The impact of Canada geese

Their habits are changing, thanks to us

Illustration by Angela Godoy

The migration habits of Canada Geese within Manitoba are changing, and whether that’s a good or bad thing depends on who you ask.

Jacques Bourgeois of Oak Hammock Marsh Interpretive Centre says they’ve seen fewer geese this year because of the increased number of ponds in small developments around Winnipeg.

Despite that, the marsh is still experiencing its usual busy season as it hosts various events revolving around the geese’s preparation to migrate south.

“For some people, it’s their annual pilgrimage to the marsh to see the birds,” Bourgeois says.

He says moving from the marsh to urban ponds has no negative impact on the birds themselves, except that people living nearby don’t particularly appreciate their presence. 

“A lot of people find them a nuisance, geese, because of their excrements and noise,” Bourgeois says.

He, however, sees introducing wildlife into neighbourhoods as a good thing. These ponds attract small mammals, birds and insects and butterflies to create a small ecosystem, Bourgeois says.

“Canada geese are becoming urbanized,” University of Winnipeg biology professor Scott Forbes says.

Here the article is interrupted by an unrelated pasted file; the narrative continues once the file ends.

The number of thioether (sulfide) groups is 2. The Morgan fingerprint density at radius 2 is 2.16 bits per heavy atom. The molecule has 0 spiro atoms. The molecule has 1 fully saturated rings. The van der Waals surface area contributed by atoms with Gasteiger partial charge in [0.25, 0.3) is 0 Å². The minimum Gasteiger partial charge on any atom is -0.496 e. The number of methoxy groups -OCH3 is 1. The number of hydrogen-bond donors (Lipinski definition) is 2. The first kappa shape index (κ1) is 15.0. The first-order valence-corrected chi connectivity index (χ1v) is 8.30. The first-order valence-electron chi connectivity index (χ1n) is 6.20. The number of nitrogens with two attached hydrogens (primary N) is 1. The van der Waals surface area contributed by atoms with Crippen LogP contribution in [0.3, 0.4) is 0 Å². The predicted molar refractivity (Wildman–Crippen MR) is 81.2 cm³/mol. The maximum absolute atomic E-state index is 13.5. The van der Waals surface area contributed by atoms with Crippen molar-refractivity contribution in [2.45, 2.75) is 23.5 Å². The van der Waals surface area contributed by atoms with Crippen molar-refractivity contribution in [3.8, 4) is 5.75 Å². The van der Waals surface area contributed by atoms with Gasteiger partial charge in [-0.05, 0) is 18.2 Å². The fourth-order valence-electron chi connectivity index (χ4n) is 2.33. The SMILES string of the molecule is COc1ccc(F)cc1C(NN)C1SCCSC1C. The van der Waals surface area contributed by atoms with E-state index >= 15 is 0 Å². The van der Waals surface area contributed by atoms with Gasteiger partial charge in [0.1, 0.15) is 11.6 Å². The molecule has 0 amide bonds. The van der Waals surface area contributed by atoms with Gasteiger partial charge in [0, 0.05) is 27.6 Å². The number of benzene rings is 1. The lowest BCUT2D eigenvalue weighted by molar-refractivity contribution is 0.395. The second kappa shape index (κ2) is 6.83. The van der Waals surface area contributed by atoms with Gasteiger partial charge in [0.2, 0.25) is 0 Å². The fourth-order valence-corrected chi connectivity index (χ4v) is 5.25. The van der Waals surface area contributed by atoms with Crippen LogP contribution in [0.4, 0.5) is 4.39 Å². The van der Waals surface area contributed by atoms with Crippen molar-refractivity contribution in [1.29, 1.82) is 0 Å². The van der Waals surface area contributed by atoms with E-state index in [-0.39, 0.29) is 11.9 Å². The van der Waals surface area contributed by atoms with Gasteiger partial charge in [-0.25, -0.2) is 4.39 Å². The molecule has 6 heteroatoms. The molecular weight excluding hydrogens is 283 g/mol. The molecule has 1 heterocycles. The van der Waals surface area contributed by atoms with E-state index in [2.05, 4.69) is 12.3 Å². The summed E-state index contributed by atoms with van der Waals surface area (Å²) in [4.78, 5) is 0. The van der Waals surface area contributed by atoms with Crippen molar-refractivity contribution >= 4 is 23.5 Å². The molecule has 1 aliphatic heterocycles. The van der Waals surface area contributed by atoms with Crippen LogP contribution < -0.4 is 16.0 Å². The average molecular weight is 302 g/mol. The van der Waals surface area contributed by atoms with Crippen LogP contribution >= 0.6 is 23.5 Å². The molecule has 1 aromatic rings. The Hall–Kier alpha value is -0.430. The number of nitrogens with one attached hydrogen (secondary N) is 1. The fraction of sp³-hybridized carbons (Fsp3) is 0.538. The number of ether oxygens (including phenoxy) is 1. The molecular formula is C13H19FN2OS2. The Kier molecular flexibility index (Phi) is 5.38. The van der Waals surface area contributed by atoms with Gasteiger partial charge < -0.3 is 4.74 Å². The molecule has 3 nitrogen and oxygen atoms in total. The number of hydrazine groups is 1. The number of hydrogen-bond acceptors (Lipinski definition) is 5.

He agrees that Canada geese populations within city limits are increasing due to the number of reservoir ponds.

Forbes says they can be extremely aggressive and dangerous, so people need to be cautious.

He says giant Canada geese can take on coyotes and fox, and will if they feel threatened. Especially if they perceive their young to be in danger.

“They’re actually extremely intelligent birds as well,” Forbes says.

In the field, he’s had to walk close to nests and has found he was able to communicate with them that he would not harm them just by not looking their way.

“If I just kept walking and didn’t look at them, they’d leave me be,” Forbes says.

This high population of Canada geese can actually have a negative environmental impact on the city though, Forbes says.

“When you have 120,000 geese defecating on the lawns and it getting into the waterways, it’s actually a significant pollution source,” Forbes says.

While the impact of global warming on the birds is apparent, Forbes says it’s not necessarily a problem for them.

“Birds are sort of the first symptoms of climate change,” Forbes says. Because of increasing temperatures, they arrive for summer earlier and leave later in the fall.

With some species of birds, this can cause major issues as their reproductive patterns get out of sync with when their prey is available, Forbes says.

“The geese wouldn’t be quite as vulnerable, because the parents live off of stored fat reserves,” he says.

While the weekly waterfowl count shows numbers of geese are lower than usual at Oak Hammock Marsh, Bourgeois says they’re still a spectacular sight. 

With 27,000 geese counted on Sept. 28 compared to about 50,000 this time in 2010, Bourgeois says seeing them congregated together is still a spectacular sight.

He describes a flock of Canada geese lifting off to fly together as a fireworks of feathers, which creates quite a noisy scene.

Published in Volume 71, Number 5 of The Uniter (October 6, 2016)

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